Elsewhere around the league, star players are enjoying new lucrative contracts.
Courtney Williams ($190,550) is the highest-paid player for the Atlanta Dream for the second consecutive year; her joyfully compelling 2019 season with the Sun earned her a sparkling new max deal the following offseason.
Chicago’s highest-paid players happen to be married: Courtney Vandersloot ($200,000) and Allie Quigley ($194,000), cheekily known as the Vanderquigs, each signed new deals with the Sky earlier last year. In 2021, they’ll hit the floor with Chicago native Candace Parker, who stands as the third-highest earner on the team at $190,000—a curious pay cut for the new face of the franchise, and far less than what the future Hall of Famer truly deserves.
In Dallas, veteran Moriah Jefferson ($175,100) will be the top earner on a youthful Wings team set to be held down by its burgeoning superstars—Arike Ogunbowale ($58,710) and Satou Sabally ($69,360) will have to wait until at least 2023 for the substantial pay rises they deserve.
Free-agent signings Jantel Lavender ($175,000) and Danielle Robinson ($155,000) take over as the top earners for the new-look Indiana Fever, following the departure of their perennial all-star Candice Dupree.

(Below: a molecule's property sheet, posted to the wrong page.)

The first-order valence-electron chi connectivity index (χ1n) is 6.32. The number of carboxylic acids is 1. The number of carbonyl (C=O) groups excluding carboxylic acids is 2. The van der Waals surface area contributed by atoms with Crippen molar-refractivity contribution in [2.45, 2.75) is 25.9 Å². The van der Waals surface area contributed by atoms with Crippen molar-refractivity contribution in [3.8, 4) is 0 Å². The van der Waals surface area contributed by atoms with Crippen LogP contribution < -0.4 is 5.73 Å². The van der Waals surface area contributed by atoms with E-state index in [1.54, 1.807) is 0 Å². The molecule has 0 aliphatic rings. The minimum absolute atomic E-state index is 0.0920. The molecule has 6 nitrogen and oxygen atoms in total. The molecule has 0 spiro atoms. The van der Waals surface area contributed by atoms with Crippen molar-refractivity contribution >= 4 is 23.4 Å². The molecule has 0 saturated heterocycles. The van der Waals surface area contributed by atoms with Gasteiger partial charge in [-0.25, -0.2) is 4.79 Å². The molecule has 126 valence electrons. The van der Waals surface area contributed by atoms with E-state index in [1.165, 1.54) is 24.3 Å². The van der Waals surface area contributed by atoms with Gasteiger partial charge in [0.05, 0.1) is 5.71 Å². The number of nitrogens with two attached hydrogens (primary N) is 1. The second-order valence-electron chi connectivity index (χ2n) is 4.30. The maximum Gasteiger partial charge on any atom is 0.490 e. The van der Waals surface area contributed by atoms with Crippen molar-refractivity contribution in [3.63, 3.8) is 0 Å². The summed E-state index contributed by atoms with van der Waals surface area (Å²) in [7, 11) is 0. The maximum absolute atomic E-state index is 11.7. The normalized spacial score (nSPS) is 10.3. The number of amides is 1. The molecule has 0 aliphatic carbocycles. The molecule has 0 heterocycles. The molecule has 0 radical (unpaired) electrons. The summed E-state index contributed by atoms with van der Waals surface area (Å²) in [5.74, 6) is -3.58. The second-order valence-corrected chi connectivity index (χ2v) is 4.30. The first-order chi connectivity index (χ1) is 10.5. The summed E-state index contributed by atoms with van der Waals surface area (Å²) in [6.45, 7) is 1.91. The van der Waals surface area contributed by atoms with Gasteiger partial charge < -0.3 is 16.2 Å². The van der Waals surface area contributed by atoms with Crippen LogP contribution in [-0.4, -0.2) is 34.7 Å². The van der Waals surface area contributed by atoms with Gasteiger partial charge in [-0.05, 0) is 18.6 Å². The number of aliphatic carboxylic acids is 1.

The LA Sparks, who lost superstars Parker and Gray in the offseason, will pay Kristi Toliver and WNBPA President Nneka Ogwumike max salaries of $190,550 each this year.
Over in Minnesota, Kayla McBride and Aerial Powers—shocking Lynx acquisitions in a whirlwind period of free agency—will each receive max salaries of $190,550, out-earning new teammate and former MVP Sylvia Fowles ($117,894).
The perpetually rebuilding New York Liberty traded for the three-time champ and 2019 Defensive Player of the Year Natasha Howard, whom they will reward with $215,000 this year; the Libs also scored 2020 Wubble breakthrough star Betnijah Laney in free agency, and she, in turn, will take home a max salary of $190,550. In February 2020, Sue Bird told Howard Megdal, “money has really never been the motivator in the WNBA.” In equal parts, Bird enlightens the privilege of having a spot in such an incredibly competitive league and points out that the CBA’s new salary structure marks a historic turning point for the WNBA.